What is Intuitive Music?
People ask what this music is that we call "intuitive music", how it differs from improvisation, and how it is produced. All Jazz artists, including ourselves, and also many other "progressive" musicians, engage in the art form called improvisation, that is, creating a fresh and spontaneous personal interpretation of a known musical piece. This process is usually undertaken within a strong anchoring framework of chords, melody, key and time signatures. Another, more free form of improvisation undertakes to create a unique expression of new music collaboratively by utilizing and combining the contributing artists’ musical imaginations. This form includes what is generally called “free jazz”, which casts aside all traditional rules of harmony and rhythm, allowing players to express whatever sounds they wish, at whatever time. This method often generates some inherent dissonance for the listener.
By contrast however, all of Neon Egypt's selections are "first takes" of spontaneously arising, yet entirely coherent Intuitive Music, each piece emerging from silence, and the entire performance then captured live in binaural stereo. None of our pieces have any predetermined form, a title, a key or time signature, or even a concept before play is begun - each is truly a unique, and complete, product of the moment.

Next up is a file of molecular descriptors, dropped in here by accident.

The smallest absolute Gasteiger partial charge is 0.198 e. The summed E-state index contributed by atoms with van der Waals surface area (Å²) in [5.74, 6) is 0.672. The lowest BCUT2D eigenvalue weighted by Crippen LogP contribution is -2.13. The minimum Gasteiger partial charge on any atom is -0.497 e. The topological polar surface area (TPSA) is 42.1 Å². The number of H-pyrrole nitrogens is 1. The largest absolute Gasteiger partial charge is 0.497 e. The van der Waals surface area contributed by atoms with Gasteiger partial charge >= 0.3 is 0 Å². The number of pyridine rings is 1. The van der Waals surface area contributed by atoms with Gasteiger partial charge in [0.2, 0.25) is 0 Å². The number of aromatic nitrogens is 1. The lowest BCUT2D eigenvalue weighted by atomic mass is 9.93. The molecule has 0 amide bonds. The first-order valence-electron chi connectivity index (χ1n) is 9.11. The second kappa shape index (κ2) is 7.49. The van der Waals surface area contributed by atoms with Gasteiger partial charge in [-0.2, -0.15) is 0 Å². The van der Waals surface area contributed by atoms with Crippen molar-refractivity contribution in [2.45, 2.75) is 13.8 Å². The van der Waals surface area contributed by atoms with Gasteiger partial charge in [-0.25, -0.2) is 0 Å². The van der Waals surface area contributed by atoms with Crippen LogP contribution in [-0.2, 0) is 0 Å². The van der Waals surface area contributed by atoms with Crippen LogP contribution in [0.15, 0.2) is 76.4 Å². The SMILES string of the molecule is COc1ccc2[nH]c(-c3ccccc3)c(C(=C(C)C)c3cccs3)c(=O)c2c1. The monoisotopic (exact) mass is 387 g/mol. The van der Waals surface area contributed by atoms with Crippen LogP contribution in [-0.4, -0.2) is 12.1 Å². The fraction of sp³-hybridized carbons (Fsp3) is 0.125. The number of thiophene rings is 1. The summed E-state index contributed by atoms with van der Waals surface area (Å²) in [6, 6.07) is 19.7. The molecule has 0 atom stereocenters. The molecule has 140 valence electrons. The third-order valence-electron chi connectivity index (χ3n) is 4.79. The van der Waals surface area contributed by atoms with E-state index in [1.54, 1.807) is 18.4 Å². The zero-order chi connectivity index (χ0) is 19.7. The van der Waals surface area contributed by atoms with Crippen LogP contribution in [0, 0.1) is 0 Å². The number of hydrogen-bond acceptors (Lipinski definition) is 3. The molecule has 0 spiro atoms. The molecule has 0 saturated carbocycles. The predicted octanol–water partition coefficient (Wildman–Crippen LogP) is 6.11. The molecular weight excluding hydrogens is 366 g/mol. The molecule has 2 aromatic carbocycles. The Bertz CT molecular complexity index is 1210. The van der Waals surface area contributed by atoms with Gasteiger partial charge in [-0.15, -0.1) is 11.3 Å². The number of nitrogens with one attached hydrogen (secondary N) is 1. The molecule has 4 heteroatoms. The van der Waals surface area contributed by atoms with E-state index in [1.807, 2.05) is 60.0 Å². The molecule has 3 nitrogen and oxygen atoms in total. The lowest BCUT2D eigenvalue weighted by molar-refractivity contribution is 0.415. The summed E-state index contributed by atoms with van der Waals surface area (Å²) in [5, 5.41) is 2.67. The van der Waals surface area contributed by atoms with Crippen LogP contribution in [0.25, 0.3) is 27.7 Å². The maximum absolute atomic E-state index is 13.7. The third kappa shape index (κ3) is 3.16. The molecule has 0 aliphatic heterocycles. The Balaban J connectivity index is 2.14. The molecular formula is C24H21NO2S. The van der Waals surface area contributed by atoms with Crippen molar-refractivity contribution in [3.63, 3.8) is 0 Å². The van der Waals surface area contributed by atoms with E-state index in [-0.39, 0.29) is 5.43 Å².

So... what is the nature of the process that produces this result?
A Grand Artistic Experiment
The term Intuitive Music originated with electronic and experimental music pioneer Karlheinz Stockhausen, and popularly dates from a 1971 presentation made at the Institute of Contemporary Arts in London. Stockhausen was describing a process he was exploring whereby the participating musicians aimed to set aside the strictures of accepted musical form, style and compositional rules, and, for better or worse, to remove all internal and external impediments to experiencing purely inspired, intuitive musical expression, wherever that might lead. A bold idea indeed.
"There are certain abilities required now in order to play this sort of music that I call intuitive music," he explained. "Musicians must learn to become the opposite of egocentric... When you become like what I call a radio receiver, you are no longer satisfied with expressing yourself; you are not interested in yourself at all. You will be amazed at what happens to you when this state is achieved; you become a medium."
Thus Intuitive Music in Stockhausen's original concept does not admit of any historical musical precedents, and therefore cannot observe any rules of composition or classifications of style, or in fact any rules at all. Purity of inspired musical expression constitutes its sole aim.